Ribbon-cutting held on Jerusalem Twp. foster family’s home

Press Staff Writer

        A ribbon-cutting was held Feb. 12 at the Jerusalem Township home of Malori and Chad McCloskey.
        The McCloskeys are a Lucas County Children Services foster family who are committed to keep sibling groups together when the children are in LCCS custody. In November, Professional Remodelers Organization (PRO) and Habitat for Humanity teamed up to install a second story on the McCloskey home. The extra space helps make that happen. The donation-driven, volunteer effort was completed within a three-month window – on time, despite winter weather.
        Contractors and supplies from the Professional Remodelers Organization (PRO) donated their time, labor and building materials for the 300-square-foot addition, which will mean the family has more space to foster more children – in particular, sibling groups.
        Each year, PRO's board of directors designates a President's Project, a community service project. PRO President Scott Hinz, the owner of Total Quality Construction, wanted to help a foster family, so PRO turned to long-time partner, Maumee Valley Habitat for Humanity, to help find            a way to make a difference.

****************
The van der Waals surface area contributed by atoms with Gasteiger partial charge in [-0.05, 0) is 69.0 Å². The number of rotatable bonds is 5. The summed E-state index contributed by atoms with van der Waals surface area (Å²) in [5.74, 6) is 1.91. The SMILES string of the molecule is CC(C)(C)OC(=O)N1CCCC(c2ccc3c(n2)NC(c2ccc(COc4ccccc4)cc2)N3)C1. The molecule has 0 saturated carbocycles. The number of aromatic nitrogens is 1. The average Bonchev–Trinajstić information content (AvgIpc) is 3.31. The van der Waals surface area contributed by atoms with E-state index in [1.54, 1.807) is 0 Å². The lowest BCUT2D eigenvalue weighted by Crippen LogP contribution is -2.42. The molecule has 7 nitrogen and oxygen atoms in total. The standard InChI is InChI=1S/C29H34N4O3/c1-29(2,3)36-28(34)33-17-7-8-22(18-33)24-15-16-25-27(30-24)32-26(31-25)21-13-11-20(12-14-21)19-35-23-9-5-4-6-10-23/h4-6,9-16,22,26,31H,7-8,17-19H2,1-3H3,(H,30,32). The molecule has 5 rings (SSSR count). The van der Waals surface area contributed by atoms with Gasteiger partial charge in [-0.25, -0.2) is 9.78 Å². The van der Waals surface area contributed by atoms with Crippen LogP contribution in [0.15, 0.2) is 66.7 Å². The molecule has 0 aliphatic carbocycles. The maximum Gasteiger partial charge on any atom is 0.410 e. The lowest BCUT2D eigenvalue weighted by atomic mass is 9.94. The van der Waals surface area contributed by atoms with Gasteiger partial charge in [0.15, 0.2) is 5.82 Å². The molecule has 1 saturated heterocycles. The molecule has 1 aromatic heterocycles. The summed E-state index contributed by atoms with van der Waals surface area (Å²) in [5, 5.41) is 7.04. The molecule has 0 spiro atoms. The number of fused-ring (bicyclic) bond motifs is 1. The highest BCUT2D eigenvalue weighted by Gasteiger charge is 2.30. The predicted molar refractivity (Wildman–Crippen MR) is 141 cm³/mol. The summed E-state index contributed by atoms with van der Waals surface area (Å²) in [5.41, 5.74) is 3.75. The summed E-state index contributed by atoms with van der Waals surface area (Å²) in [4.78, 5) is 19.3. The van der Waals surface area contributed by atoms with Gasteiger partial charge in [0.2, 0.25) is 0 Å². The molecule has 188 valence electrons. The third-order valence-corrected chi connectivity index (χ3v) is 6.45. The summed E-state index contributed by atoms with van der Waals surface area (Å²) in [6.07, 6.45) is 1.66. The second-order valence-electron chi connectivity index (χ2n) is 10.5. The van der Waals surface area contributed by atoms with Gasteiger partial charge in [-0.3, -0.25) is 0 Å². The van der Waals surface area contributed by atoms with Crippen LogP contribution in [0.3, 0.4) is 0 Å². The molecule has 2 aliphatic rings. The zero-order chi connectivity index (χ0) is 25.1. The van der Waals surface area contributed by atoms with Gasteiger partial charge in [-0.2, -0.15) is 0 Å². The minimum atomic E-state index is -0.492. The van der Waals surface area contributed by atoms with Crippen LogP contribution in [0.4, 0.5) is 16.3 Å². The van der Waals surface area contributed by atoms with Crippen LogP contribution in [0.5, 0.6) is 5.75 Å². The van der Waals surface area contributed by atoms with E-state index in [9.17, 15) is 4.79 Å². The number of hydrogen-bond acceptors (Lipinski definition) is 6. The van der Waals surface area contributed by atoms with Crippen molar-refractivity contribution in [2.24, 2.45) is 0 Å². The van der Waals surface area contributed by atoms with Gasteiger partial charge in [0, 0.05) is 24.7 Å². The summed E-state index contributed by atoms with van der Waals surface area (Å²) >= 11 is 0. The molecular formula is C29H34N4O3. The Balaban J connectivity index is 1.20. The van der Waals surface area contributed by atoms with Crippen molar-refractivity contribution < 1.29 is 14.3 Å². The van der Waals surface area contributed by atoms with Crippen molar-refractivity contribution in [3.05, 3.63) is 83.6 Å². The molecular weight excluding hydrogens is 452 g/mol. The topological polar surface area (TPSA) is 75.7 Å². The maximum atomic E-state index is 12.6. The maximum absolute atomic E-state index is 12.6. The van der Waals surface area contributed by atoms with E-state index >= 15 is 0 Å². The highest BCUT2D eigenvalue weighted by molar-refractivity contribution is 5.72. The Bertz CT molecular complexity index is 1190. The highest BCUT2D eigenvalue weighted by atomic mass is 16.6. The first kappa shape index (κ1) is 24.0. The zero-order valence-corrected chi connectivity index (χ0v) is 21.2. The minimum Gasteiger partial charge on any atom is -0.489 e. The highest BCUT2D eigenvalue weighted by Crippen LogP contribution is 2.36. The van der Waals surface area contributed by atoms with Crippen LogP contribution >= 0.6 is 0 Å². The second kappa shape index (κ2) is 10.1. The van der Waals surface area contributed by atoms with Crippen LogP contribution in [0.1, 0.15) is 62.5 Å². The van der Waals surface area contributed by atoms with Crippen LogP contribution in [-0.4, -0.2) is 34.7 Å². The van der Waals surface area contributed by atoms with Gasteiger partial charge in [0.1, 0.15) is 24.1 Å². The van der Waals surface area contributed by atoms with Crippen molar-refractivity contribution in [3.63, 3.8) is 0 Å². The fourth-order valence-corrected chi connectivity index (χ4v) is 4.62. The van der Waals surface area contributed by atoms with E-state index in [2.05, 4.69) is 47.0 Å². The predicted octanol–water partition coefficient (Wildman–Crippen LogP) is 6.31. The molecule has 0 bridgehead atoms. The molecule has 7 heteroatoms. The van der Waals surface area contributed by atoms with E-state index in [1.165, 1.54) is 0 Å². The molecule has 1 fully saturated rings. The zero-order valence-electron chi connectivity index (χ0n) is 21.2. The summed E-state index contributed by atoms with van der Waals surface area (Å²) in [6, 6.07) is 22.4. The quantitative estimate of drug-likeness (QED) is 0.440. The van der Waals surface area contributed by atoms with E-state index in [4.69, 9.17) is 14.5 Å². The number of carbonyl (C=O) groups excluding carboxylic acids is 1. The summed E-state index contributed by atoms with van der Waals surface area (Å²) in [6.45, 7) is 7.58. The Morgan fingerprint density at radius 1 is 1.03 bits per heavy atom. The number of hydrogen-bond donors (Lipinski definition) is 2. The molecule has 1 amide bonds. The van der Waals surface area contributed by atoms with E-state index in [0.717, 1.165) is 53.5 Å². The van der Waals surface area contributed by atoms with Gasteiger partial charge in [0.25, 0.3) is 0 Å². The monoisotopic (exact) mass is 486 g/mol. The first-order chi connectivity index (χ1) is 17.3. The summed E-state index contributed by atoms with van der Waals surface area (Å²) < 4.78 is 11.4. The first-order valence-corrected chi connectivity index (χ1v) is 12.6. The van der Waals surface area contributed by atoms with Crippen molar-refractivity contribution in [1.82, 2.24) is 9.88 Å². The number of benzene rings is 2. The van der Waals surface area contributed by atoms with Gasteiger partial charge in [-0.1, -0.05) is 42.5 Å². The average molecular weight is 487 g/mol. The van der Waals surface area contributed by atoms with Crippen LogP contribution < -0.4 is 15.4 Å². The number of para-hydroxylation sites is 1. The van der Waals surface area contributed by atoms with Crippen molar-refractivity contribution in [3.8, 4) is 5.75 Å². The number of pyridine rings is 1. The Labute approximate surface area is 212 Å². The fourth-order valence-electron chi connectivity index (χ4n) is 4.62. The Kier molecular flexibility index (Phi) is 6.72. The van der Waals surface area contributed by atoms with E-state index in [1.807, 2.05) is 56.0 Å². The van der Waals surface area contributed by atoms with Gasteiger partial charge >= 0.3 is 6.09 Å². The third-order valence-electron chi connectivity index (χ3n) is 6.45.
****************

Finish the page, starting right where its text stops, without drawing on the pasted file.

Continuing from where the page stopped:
The  two groups, in turn,                reached out to LCCS. They learned the child protective agency, in 2018, saw a 16 percent increase in the number of children who were abused or neglected, compared to the previous year. Largely due to the opioid epidemic, many of those children have come from sibling groups – a big          reason for such a significant jump.
         The McCloskeys have already adopted two children through LCCS, but want to continue opening their home to more foster children to give them a safe  and stable living environment.
        “LCCS needs more foster families to meet the growing influx of children who come into our care and custody,” said LCCS Executive Director Robin Reese. “This project provides more living space for siblings at a crucial time to help meet that vital need. Brothers and sisters need to stay together whenever possible, because it gives them a sense of normalcy and support. We thank PRO and Habitat for Humanity for partnering on such a unique project.”


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